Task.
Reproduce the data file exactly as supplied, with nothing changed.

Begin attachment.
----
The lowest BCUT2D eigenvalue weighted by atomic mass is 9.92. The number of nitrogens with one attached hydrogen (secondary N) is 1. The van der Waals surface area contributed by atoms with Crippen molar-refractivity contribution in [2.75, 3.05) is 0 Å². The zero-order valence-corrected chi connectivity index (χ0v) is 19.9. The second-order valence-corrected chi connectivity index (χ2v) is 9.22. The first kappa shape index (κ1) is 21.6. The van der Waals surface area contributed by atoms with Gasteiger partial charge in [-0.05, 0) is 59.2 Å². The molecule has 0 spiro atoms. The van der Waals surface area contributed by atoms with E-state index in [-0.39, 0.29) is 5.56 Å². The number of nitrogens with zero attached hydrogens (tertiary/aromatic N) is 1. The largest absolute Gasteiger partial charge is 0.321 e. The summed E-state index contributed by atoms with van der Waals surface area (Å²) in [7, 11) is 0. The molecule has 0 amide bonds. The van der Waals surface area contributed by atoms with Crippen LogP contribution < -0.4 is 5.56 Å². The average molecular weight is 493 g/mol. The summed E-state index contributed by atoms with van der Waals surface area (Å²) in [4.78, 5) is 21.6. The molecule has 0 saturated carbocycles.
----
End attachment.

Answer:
The lowest BCUT2D eigenvalue weighted by atomic mass is 9.92. The number of nitrogens with one attached hydrogen (secondary N) is 1. The van der Waals surface area contributed by atoms with Crippen molar-refractivity contribution in [2.75, 3.05) is 0 Å². The zero-order valence-corrected chi connectivity index (χ0v) is 19.9. The second-order valence-corrected chi connectivity index (χ2v) is 9.22. The first kappa shape index (κ1) is 21.6. The van der Waals surface area contributed by atoms with Gasteiger partial charge in [-0.05, 0) is 59.2 Å². The molecule has 0 spiro atoms. The van der Waals surface area contributed by atoms with E-state index in [-0.39, 0.29) is 5.56 Å². The number of nitrogens with zero attached hydrogens (tertiary/aromatic N) is 1. The largest absolute Gasteiger partial charge is 0.321 e. The summed E-state index contributed by atoms with van der Waals surface area (Å²) in [7, 11) is 0. The molecule has 0 amide bonds. The van der Waals surface area contributed by atoms with Crippen LogP contribution < -0.4 is 5.56 Å². The average molecular weight is 493 g/mol. The summed E-state index contributed by atoms with van der Waals surface area (Å²) in [4.78, 5) is 21.6. The molecule has 0 saturated carbocycles.